You are cordially welcomed to a seminar by Dr. Taru Tukiainen (Molecular Medicine Finland (FIMM), University of Helsinki, Finnish Academy of Sciences) “X chromosome inactivation – from cells to population and phenotypes”.
Time: Wed, Nov 27th 2019 at 12:00 -13:00.
Place: Biomedicum, large auditorium
Abstract: “X chromosome inactivation – from cells to population and phenotypes”
X chromosome inactivation (XCI) serves to balance the X-chromosomal dosage between XX females and XY males by silencing the transcription from one of the two X chromosomes in female cells. The silencing by XCI is, however, largely incomplete, as first established more than a decade ago: up to one third of X chromosome genes escape from XCI, i.e., remain expressed from both X chromosomes in females to some degree. This incompleteness in XCI may be a contributor to male-female differences, yet given technological limitations and lack of suitable data sets, few comprehensive studies on XCI and its downstream effects in human samples have been conducted.
To systematically survey the extent and transcriptome impacts of XCI across human tissues, we have analyzed over 5,500 transcriptomes from the GTEx project set together with ~1000 single-cell transcriptomes, both combined with genomic sequence data. In line with previous work, we find that incomplete XCI affects at least 23% of X-chromosomal genes. Given the unprecedented resolution and breadth of our data, we further demonstrate that XCI is generally uniform across human tissues, but with notable examples of heterogeneity between tissues, individuals and cells, and provide insights into the sources of variability in XCI. Our data also shows that a large majority of escape genes show male-female expression differences detectable at population-level, thus highlighting the potential between-sex diversity introduced by incomplete XCI.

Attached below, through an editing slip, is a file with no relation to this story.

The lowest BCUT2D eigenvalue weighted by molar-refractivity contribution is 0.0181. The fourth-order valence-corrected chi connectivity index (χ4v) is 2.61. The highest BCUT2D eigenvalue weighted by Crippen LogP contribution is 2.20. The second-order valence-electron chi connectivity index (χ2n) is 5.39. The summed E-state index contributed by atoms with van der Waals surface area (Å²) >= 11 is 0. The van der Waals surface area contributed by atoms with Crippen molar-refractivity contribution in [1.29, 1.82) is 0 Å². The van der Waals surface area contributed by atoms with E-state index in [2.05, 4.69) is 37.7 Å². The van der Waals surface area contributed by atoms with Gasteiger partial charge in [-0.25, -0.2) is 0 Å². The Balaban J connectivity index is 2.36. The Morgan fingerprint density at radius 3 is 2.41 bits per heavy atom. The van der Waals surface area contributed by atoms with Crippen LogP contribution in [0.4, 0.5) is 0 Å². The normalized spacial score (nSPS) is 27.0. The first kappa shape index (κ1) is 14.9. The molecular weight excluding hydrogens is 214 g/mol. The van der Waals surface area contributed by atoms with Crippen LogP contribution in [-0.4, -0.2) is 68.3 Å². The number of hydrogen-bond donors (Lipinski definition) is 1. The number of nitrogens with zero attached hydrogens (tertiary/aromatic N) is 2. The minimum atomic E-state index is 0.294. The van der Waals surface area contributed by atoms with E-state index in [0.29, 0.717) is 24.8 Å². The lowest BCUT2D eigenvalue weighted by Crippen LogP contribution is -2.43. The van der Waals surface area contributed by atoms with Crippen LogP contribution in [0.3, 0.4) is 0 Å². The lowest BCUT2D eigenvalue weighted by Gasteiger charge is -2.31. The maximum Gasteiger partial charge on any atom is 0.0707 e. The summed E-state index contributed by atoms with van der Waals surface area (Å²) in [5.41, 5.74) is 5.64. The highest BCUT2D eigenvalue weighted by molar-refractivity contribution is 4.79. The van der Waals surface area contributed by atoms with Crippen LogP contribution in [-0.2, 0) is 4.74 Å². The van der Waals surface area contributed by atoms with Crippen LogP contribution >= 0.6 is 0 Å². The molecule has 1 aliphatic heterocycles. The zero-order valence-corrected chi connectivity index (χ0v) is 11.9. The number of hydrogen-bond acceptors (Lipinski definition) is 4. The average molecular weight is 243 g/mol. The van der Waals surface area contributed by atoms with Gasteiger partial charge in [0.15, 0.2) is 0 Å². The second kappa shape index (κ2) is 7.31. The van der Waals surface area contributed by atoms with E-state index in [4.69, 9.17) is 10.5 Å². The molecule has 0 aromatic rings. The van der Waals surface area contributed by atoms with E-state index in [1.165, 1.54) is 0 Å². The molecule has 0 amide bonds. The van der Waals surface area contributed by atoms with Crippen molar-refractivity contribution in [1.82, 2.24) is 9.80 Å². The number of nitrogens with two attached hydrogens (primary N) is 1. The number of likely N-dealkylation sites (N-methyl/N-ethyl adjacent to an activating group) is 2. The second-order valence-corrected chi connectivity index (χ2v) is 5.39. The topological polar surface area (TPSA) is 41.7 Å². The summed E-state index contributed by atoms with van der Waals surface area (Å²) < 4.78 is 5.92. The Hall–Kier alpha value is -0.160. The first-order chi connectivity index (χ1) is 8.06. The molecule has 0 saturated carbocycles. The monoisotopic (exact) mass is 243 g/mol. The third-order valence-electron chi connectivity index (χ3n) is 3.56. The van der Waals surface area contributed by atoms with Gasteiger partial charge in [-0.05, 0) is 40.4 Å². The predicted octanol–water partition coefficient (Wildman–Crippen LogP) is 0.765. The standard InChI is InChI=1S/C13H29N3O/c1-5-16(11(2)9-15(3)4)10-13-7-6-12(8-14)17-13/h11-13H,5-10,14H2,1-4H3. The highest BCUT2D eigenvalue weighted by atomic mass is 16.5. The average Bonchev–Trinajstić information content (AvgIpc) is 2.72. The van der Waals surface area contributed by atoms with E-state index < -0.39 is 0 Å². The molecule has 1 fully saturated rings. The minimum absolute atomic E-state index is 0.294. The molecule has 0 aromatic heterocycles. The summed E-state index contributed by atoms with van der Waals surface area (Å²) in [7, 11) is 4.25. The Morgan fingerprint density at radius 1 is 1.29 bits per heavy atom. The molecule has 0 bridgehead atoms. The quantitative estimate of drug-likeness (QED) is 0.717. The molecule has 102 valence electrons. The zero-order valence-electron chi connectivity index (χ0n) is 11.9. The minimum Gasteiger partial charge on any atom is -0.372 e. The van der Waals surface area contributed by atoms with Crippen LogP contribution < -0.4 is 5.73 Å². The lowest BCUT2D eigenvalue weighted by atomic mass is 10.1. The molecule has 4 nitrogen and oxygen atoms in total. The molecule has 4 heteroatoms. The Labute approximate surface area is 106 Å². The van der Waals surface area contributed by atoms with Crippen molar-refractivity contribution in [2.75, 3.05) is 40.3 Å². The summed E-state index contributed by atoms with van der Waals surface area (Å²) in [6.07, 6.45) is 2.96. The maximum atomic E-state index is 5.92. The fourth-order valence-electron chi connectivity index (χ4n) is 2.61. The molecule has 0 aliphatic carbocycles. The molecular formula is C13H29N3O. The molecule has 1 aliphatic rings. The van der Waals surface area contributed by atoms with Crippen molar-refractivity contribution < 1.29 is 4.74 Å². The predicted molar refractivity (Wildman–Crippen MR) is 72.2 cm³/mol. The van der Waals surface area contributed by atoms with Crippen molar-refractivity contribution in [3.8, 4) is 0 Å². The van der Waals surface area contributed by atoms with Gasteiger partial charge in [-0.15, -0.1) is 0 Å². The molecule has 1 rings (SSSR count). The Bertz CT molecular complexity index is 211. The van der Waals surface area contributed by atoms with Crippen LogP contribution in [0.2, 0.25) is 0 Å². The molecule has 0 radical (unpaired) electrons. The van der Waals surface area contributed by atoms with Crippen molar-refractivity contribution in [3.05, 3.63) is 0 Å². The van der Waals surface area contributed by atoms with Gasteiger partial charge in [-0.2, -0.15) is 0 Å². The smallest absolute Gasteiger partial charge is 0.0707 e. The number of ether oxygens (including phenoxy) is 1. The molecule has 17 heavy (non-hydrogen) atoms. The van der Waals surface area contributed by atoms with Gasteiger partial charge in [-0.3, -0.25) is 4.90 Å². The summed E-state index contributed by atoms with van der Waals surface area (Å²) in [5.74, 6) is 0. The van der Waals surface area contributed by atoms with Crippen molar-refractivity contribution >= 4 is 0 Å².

To complement these transcriptome discoveries, we have also undertaken genetic analyses in the UK Biobank data set to determine the impact incomplete XCI on complex trait genetic architecture. Male-female comparisons of genetic associations demonstrate that incomplete XCI is indeed reflected as subtle sex differences in X-chromosomal GWAS that can manifest as sex differences in phenotypic traits.
Overall, these investigations into human XCI, facilitated by the deployment of several complementary genomic approaches, helps to increase our understanding of the extent and impacts of the incompleteness of XCI.
Taru Tukiainen is an Academy Research Fellow and a group leader at the Institute for Molecular Medicine Finland (FIMM) and holds the title of docent in genomics at University of Helsinki. Taru received her D.Sc. (Tech.) degree in computational systems biology from Aalto University, Espoo, Finland, in 2012 for her research on the genetic underpinnings of metabolomics traits in Finnish population cohorts. In 2013-2015, Taru worked as a postdoctoral researcher with Daniel MacArthur at the Massachusetts General Hospital and the Broad Institute, where her work focused on the application of transcriptomics to understand the impacts of genetic variation and epigenetic phenomena. After returning to Finland, Taru completed the three-year Academy of Finland postdoctoral project at FIMM on the role of the X chromosome in human complex traits, prior to launching her own research group in 2018. Taru’s current research interest is in elaborating the biology of sex differences in health and disease using human genomics data sets and tools, with a particular focus on sex chromosomes and X-inactivation.
Selected publications related to the topic of the seminar:
- Tukiainen T, et al. Landscape of X chromosome inactivation across human tissues. Nature 2017; 550(7675):244-248.
- Lek M, Karczewski KJ, Minikel EV, Samocha KE, Banks E, Fennell T, O'Donnell-Luria AH, Ware JS, Hill AJ, Cummings BB, Tukiainen T, et al; Exome Aggregation Consortium. Analysis of protein-coding genetic variation in 60,706 humans. Nature 2016;536(7616):285-91.
- Tukiainen T, et al. Chromosome X-wide association study identifies Loci for fasting insulin and height and evidence for incomplete dosage compensation. PLoS Genet 2014; 10(2):e1004127.
- Kettunen J*, Tukiainen T*, et al. Genome-wide association study identifies multiple loci influencing human serum metabolite levels. Nat Genet 2012;44(3):269-76.